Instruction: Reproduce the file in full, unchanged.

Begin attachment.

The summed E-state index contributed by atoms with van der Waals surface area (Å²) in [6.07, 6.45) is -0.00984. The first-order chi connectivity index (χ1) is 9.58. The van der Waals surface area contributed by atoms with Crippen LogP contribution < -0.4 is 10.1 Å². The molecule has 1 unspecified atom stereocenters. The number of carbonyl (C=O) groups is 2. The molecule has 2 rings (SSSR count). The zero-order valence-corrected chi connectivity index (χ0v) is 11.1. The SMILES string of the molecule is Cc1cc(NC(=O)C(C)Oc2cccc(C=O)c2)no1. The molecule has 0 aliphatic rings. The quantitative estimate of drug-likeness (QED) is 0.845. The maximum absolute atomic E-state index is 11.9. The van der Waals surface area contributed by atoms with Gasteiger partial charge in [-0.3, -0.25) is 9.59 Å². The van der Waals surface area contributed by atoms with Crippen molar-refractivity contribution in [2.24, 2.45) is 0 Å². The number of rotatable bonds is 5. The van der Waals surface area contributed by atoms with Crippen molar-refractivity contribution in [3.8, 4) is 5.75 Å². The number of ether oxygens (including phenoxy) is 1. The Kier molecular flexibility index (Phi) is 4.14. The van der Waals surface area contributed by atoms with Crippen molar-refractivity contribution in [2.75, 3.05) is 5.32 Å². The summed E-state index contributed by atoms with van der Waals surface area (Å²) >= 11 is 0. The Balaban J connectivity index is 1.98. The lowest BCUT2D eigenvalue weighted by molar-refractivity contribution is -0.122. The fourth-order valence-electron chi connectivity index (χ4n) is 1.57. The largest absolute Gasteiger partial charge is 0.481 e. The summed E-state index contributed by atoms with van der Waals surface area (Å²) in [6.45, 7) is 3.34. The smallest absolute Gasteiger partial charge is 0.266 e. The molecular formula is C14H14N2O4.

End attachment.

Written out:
The summed E-state index contributed by atoms with van der Waals surface area (Å²) in [6.07, 6.45) is -0.00984. The first-order chi connectivity index (χ1) is 9.58. The van der Waals surface area contributed by atoms with Crippen LogP contribution < -0.4 is 10.1 Å². The molecule has 1 unspecified atom stereocenters. The number of carbonyl (C=O) groups is 2. The molecule has 2 rings (SSSR count). The zero-order valence-corrected chi connectivity index (χ0v) is 11.1. The SMILES string of the molecule is Cc1cc(NC(=O)C(C)Oc2cccc(C=O)c2)no1. The molecule has 0 aliphatic rings. The quantitative estimate of drug-likeness (QED) is 0.845. The maximum absolute atomic E-state index is 11.9. The van der Waals surface area contributed by atoms with Gasteiger partial charge in [-0.3, -0.25) is 9.59 Å². The van der Waals surface area contributed by atoms with Crippen molar-refractivity contribution in [2.24, 2.45) is 0 Å². The number of rotatable bonds is 5. The van der Waals surface area contributed by atoms with Crippen molar-refractivity contribution in [3.8, 4) is 5.75 Å². The number of ether oxygens (including phenoxy) is 1. The Kier molecular flexibility index (Phi) is 4.14. The van der Waals surface area contributed by atoms with Crippen molar-refractivity contribution in [2.75, 3.05) is 5.32 Å². The summed E-state index contributed by atoms with van der Waals surface area (Å²) >= 11 is 0. The Balaban J connectivity index is 1.98. The lowest BCUT2D eigenvalue weighted by molar-refractivity contribution is -0.122. The fourth-order valence-electron chi connectivity index (χ4n) is 1.57. The largest absolute Gasteiger partial charge is 0.481 e. The summed E-state index contributed by atoms with van der Waals surface area (Å²) in [6.45, 7) is 3.34. The smallest absolute Gasteiger partial charge is 0.266 e. The molecular formula is C14H14N2O4.